Sheep - Shropshire
Category 5, Minority on the RBST Watchlist.
Shropshire Sheep Breeders Association and Flock Book Society
In 2008 we decided to keep a second native breed of sheep and looked around to find another that would fit in to our management system and ethos. We learned that Shropshires had been used successfully on the continent to graze in conifer plantations as they don’t seem to be attracted to the trees, thus providing a natural weed control without use of chemicals. As we have grown and sold Christmas trees now for the last few years, this seemed like an excellent idea and they are so different from the Balwen that it would make telling the 2 apart easy!
Shropshires are a downland meat breed, also coming from the Welsh borders and West Midlands and were recently featured in the BBC program ‘Victorian Farm’. The breed society was the first to be formed in Britain in 1882 and it overseas registrations of both ewes and rams. The sheep are medium sized, rams reaching 120Kg and ewes around 75Kg. Both rams and ewes are hornless, have a white fine fleece, a black face with wool covered forehead and legs. They are a stocky breed with a deep muscular body and the lambs appear to finish quickly and make excellent eating (phew!) Shropshire rams are also often used as ‘terminal’ sires on other breeds.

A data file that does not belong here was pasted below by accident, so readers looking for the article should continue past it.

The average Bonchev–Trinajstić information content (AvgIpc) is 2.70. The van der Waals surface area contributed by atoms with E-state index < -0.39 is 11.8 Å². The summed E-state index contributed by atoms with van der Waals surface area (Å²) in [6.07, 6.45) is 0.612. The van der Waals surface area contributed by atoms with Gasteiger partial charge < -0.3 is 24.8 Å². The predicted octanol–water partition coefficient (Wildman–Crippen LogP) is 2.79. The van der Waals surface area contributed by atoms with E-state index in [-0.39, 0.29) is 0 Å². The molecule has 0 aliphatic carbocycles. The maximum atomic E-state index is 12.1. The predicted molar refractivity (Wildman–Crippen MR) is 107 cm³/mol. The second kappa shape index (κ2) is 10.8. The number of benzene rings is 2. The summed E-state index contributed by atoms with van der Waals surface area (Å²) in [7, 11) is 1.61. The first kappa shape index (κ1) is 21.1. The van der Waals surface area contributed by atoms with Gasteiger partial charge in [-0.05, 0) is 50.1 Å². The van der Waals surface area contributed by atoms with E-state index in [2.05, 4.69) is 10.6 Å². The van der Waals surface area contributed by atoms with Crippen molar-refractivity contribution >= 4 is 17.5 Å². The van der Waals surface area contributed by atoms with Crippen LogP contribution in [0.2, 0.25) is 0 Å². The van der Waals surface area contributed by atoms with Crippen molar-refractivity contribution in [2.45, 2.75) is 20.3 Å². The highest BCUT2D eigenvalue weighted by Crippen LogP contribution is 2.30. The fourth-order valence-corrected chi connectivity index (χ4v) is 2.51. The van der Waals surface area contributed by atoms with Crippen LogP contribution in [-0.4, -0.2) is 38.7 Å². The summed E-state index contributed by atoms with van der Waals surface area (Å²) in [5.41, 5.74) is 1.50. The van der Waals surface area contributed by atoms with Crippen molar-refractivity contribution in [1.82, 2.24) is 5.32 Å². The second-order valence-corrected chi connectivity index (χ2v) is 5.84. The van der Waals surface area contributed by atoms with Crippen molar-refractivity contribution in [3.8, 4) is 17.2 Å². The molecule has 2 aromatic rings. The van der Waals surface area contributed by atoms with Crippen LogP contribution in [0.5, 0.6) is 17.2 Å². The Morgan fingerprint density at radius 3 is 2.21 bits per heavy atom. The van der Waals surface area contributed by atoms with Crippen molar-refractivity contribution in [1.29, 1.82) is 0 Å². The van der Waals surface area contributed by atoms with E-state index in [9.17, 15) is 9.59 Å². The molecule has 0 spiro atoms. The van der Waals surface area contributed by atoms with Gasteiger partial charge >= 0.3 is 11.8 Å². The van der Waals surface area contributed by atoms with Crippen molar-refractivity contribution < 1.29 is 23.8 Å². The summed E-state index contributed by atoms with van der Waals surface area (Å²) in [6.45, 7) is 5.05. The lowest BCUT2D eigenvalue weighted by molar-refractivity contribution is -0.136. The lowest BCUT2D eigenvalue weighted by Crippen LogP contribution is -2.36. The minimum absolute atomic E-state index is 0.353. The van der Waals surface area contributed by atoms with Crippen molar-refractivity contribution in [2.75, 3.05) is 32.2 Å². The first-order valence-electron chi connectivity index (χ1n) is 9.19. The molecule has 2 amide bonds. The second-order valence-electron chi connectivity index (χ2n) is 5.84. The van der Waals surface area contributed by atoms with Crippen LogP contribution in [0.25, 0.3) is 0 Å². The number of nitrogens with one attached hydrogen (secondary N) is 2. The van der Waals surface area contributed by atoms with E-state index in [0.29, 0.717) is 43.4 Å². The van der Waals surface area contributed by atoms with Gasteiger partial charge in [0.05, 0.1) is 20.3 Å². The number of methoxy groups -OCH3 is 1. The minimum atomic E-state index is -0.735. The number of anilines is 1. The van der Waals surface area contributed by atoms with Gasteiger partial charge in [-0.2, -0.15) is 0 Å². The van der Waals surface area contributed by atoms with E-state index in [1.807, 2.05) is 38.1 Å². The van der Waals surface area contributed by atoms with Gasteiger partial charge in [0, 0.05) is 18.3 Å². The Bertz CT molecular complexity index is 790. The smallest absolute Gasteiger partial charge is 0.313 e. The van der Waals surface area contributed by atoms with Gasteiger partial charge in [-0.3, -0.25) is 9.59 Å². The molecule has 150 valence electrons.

We started with a few older ewes and a quality ram lamb in the autumn of 2008 (he was a bit frustrated) and bought another few ewe lambs in late winter that were bred in the autumn of 2009. Shropshires are capable of lambing earlier than some other breeds and most flocks are lambed in January/February. As we lamb the Balwens in early April we decided to lamb the Shropshires in late January so that both have plenty of room in the lambing shed. The intention is to breed up to 25 ewes to run along-side the Balwens, so for the time being we regret we wont have any female registered breeding stock for sale.
When they first arrived, the Shropshires seemed daunting as they were so much bigger than the Balwens but they are markedly more docile and will readily follow a bucket around the farm making them a delight to manage.
Further details of breed standards can be found on the Shropshire Sheep Breeders Association and Flock Book Society website.